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  1. #136
    Extraordinary Member JKtheMac's Avatar
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    My grand theory of Wikdiv.
    Or how Persephone changed the rules.

    Rule Two is clearly that there have to be 12 gods. It is added to by a third of the gods having to be used to create the ritual making four heads. (A wasted move because it wasn’t really part of the rules, it was an existing ritual). This thirds division has apparently created a more general rule of four (12 divided by three) that is still being explored in the story.

    The factions that appear in the pantheon appear to line up with the Maiden/Mother/Crone idea, with Mother being more than just creation but also creativity and youth culture. The rules divide the gods into three and present three generations.

    The three factions roughly align with the Strauss–Howe generational theory. It is approximately three generations of adults with a fourth being the children of the new cycle. The pantheon is on that cusp of this transition to a fourth generation. They are defining what the fourth generation will be. They are the influencers. The potential cultural heroes of the next age.

    Strauss–Howe theory is very post-modern as historical theories go, and IMO is probably more useful as general observation than a predictor of events, making it pretty redundant as a theory. As a story seed in a post-modern comic it is perfect.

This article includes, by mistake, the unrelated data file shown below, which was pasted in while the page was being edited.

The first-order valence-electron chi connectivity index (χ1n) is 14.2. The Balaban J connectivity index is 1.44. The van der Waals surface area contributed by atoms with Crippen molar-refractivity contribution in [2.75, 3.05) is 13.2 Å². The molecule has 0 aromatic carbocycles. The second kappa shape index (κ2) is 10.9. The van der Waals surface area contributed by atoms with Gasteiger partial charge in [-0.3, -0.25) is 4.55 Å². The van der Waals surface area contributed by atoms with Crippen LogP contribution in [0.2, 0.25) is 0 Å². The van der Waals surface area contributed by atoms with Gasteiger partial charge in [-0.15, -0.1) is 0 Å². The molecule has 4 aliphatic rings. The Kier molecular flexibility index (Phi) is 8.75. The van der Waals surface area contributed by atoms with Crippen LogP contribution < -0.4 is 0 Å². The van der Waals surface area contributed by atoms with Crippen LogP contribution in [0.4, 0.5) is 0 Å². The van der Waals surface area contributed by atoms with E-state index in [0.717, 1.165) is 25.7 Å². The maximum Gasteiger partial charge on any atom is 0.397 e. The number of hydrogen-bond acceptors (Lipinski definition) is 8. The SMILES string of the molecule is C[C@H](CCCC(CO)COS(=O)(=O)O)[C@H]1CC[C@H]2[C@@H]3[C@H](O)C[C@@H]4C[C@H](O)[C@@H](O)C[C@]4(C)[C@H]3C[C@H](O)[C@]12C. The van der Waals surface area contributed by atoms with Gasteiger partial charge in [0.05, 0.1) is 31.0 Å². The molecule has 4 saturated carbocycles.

In this theory we have four generations in an 80 year cycle of Prophet/Nomad/Hero/Artist. But a generation technically combines a mixture of all four at various stages of life which is where it gets more complex.

    The Artists in Wikdiv seem to be those with the younger and more modern outlook. Post-Millennials by whatever the current name is. They represent the generation currently coming of age or younger. They suit the Anarchy group.

    The Heroes are the fighters. The millennials. Optimistic and energetic. Grew up sheltered. They suit the Fight group and represent the generation currently in Young Adulthood.

    Nomads are the Generation Xers. Currently middle-aged and pragmatic. They watched their parents attack the social order and were given a lot of freedom as children. They question things. They suit the Learn group.

    Prophets are the baby boomers. A generation protected by the previous generation. They were literally given the world. They are self-entitled.

    We can’t easily map four generations onto Maiden/Mother/Crone. Three into four won’t go.

    The Maid/Mother/Crone idea is actually an artefact of a particular strand of classicism. Usually attributed to Jane Ellen Harrison but championed most clearly by one of Gillen’s stated sources Robert Graves. Oh we could say so much about Graves!